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Arnold School of Public Health

Li awarded $400K from NIH to explore neurodevelopmental outcomes based on care settings of AIDS-orphaned children

March 14, 2016 | Erin Bluvas, 

Since 2005, Health Promotion, Education, and Behavior Professor Xiaoming Li and his U.S.- and China-based collaborators* have been funded by R01 grants from the National Institutes of Health (NIH) to study the psychosocial needs of children affected by HIV and to develop interventions that promote psychosocial well-being among children. The team will now take their research a step further with a two-year, $400K R21 grant from NIH’s Eunice Kennedy Shriver National Institute of Child Health and Human Development to explore the relationship between care settings (i.e., community-based group homes, orphanages, kinship care) and neurodevelopmental outcomes in children who have been orphaned by AIDS.

“Previous studies have investigated the effects of early social deprivation with institutional rearing, such as orphanages, and they revealed an increased incidence of cognitive impairment and specific behavioral problems, such as inattention and overactivity,” says Li, who is the S.C. SmartState Chair for Clinical Translational Research, Director of the SmartState Center for Healthcare Quality, and principal investigator on the grant. “Now there is emerging evidence that such deficits and behavioral patterns are associated with altered neural function and structure—which has raised concerns about the use of these institutional settings in the care of orphaned children as well as prompted the study of programs, such as foster care and community group homes.”

However, scientists’ understanding of these effects remains incomplete as there has been limited empirical investigation of neural correlates across care settings or on the timing parameters (e.g., age of onset of adversity, time in care) and features of care settings. The researchers’ new study will dig deeper into these connections to better classify care settings associated with healthy and unhealthy neural outcomes as well as reveal some of the timing parameters for children who experience early adversity.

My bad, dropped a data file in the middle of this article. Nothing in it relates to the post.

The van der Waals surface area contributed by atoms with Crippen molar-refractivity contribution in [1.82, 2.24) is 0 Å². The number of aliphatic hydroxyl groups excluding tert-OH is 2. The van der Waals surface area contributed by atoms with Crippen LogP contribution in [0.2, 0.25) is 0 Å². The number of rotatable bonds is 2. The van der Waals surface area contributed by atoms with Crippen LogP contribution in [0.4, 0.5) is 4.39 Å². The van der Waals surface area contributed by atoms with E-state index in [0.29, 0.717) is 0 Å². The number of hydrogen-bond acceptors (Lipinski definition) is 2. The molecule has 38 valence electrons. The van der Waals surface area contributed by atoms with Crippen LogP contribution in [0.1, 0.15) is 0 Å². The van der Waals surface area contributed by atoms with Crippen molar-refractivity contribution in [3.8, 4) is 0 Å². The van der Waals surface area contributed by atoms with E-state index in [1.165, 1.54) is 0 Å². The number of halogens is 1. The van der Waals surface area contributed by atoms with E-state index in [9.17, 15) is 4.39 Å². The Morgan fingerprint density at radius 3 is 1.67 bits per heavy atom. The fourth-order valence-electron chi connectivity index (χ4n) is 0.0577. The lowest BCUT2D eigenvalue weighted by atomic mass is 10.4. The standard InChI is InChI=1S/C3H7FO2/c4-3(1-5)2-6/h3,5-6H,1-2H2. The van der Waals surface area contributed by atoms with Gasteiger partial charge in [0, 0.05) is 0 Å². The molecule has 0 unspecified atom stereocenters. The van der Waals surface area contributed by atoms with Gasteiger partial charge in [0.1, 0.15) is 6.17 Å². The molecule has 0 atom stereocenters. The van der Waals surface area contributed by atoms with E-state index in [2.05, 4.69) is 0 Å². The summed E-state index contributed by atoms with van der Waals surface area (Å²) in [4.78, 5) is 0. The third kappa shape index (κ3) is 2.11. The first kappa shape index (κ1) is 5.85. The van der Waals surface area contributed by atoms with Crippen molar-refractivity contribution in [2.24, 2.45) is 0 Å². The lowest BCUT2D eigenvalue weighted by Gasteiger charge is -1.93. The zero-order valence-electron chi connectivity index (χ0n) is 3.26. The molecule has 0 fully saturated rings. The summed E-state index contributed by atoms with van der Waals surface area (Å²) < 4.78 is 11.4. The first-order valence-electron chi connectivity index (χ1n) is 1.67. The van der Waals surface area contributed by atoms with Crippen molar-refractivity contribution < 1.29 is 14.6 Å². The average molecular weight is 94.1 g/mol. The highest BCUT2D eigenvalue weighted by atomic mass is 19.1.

In doing so, they will apply cognitive and behavioral assessments, as well as advanced brain imaging techniques, to identify neurodevelopmental alterations that are associated with a history of adversity and subsequent exposure to different care settings among 90 children who have been orphaned by AIDS in China. Given the number of orphaned children worldwide and the devastating effects of parental HIV/AIDS on children, the findings from this study will further the development of interventions that are critically-needed to promote psychosocial well-being of children worldwide who experience early adversity.

“Collecting this data will allow us to determine which care settings—and some of the timing parameters—that are associated with healthy vs unhealthy neurodevelopmental outcomes,” says Li, who is also the Chief Analytics Officer of Health Sciences South Carolina. “These findings could guide policy decisions in determining how growing numbers of children, worldwide, can be best cared for following HIV/AIDS and other adversity as well as indicate differential and more targeted intervention protocols for children manifesting unhealthy outcomes associated with chronic stress and subsequent care.”

*Primary collaborators include Michael Behen (Wayne State School of Medicine/Children’s Hospital of Michigan), Bonita Stanton (Seton Hall University and Hackensack UHN School of Medicine), and researchers at China’s Henan University and its affiliated hospital.


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